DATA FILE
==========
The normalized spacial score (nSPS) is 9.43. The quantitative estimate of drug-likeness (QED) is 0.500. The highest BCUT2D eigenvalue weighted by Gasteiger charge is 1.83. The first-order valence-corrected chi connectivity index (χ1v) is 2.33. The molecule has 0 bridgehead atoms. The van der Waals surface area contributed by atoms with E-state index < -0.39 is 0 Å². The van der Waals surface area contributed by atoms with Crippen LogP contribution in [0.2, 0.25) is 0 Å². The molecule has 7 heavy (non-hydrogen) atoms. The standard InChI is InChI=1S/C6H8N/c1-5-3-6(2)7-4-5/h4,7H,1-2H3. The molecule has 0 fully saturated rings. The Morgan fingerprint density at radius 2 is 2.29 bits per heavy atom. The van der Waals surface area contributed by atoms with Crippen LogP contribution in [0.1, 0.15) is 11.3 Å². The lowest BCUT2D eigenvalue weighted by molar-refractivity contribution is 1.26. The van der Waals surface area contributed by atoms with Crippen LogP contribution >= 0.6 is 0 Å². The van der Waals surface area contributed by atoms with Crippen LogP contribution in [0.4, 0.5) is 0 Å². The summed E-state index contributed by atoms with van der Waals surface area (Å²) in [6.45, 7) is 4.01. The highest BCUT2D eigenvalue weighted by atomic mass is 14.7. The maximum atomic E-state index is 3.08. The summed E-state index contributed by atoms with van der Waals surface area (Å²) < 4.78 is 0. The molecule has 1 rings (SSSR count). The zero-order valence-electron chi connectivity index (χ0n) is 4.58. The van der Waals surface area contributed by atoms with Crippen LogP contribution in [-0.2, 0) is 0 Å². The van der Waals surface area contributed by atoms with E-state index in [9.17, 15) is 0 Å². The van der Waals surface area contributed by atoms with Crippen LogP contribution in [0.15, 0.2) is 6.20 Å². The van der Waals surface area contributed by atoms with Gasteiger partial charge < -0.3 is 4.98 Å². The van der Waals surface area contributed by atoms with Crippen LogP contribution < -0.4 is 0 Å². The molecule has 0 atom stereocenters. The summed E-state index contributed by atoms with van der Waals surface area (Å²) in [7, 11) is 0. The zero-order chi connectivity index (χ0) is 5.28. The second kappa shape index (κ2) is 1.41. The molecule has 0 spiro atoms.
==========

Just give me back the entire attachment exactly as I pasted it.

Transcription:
The normalized spacial score (nSPS) is 9.43. The quantitative estimate of drug-likeness (QED) is 0.500. The highest BCUT2D eigenvalue weighted by Gasteiger charge is 1.83. The first-order valence-corrected chi connectivity index (χ1v) is 2.33. The molecule has 0 bridgehead atoms. The van der Waals surface area contributed by atoms with E-state index < -0.39 is 0 Å². The van der Waals surface area contributed by atoms with Crippen LogP contribution in [0.2, 0.25) is 0 Å². The molecule has 7 heavy (non-hydrogen) atoms. The standard InChI is InChI=1S/C6H8N/c1-5-3-6(2)7-4-5/h4,7H,1-2H3. The molecule has 0 fully saturated rings. The Morgan fingerprint density at radius 2 is 2.29 bits per heavy atom. The van der Waals surface area contributed by atoms with Crippen LogP contribution in [0.1, 0.15) is 11.3 Å². The lowest BCUT2D eigenvalue weighted by molar-refractivity contribution is 1.26. The van der Waals surface area contributed by atoms with Crippen LogP contribution >= 0.6 is 0 Å². The van der Waals surface area contributed by atoms with Crippen LogP contribution in [0.4, 0.5) is 0 Å². The summed E-state index contributed by atoms with van der Waals surface area (Å²) in [6.45, 7) is 4.01. The highest BCUT2D eigenvalue weighted by atomic mass is 14.7. The maximum atomic E-state index is 3.08. The summed E-state index contributed by atoms with van der Waals surface area (Å²) < 4.78 is 0. The molecule has 1 rings (SSSR count). The zero-order valence-electron chi connectivity index (χ0n) is 4.58. The van der Waals surface area contributed by atoms with Crippen LogP contribution in [-0.2, 0) is 0 Å². The van der Waals surface area contributed by atoms with E-state index in [9.17, 15) is 0 Å². The van der Waals surface area contributed by atoms with Crippen LogP contribution in [0.15, 0.2) is 6.20 Å². The van der Waals surface area contributed by atoms with Gasteiger partial charge < -0.3 is 4.98 Å². The van der Waals surface area contributed by atoms with Crippen LogP contribution < -0.4 is 0 Å². The molecule has 0 atom stereocenters. The summed E-state index contributed by atoms with van der Waals surface area (Å²) in [7, 11) is 0. The zero-order chi connectivity index (χ0) is 5.28. The second kappa shape index (κ2) is 1.41. The molecule has 0 spiro atoms.